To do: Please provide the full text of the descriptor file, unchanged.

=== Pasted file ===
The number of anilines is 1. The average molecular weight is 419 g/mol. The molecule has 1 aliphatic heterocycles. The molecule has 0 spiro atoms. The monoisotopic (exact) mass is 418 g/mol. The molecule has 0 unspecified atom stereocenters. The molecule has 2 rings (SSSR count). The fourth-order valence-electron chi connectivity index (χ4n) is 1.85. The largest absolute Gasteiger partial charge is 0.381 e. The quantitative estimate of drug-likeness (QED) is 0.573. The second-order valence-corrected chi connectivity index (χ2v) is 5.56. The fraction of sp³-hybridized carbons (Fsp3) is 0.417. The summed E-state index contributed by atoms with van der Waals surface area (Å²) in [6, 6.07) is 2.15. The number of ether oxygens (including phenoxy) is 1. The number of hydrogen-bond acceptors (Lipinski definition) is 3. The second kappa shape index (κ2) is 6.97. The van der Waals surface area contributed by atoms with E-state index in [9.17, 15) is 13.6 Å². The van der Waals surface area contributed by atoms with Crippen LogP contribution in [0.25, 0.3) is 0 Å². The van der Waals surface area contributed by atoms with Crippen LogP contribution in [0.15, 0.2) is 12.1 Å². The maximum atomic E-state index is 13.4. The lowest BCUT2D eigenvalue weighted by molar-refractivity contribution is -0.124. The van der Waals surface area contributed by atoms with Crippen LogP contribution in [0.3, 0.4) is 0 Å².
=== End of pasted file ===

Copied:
The number of anilines is 1. The average molecular weight is 419 g/mol. The molecule has 1 aliphatic heterocycles. The molecule has 0 spiro atoms. The monoisotopic (exact) mass is 418 g/mol. The molecule has 0 unspecified atom stereocenters. The molecule has 2 rings (SSSR count). The fourth-order valence-electron chi connectivity index (χ4n) is 1.85. The largest absolute Gasteiger partial charge is 0.381 e. The quantitative estimate of drug-likeness (QED) is 0.573. The second-order valence-corrected chi connectivity index (χ2v) is 5.56. The fraction of sp³-hybridized carbons (Fsp3) is 0.417. The summed E-state index contributed by atoms with van der Waals surface area (Å²) in [6, 6.07) is 2.15. The number of ether oxygens (including phenoxy) is 1. The number of hydrogen-bond acceptors (Lipinski definition) is 3. The second kappa shape index (κ2) is 6.97. The van der Waals surface area contributed by atoms with E-state index in [9.17, 15) is 13.6 Å². The van der Waals surface area contributed by atoms with Crippen LogP contribution in [0.25, 0.3) is 0 Å². The van der Waals surface area contributed by atoms with Crippen LogP contribution in [0.15, 0.2) is 12.1 Å². The maximum atomic E-state index is 13.4. The lowest BCUT2D eigenvalue weighted by molar-refractivity contribution is -0.124. The van der Waals surface area contributed by atoms with Crippen LogP contribution in [0.3, 0.4) is 0 Å².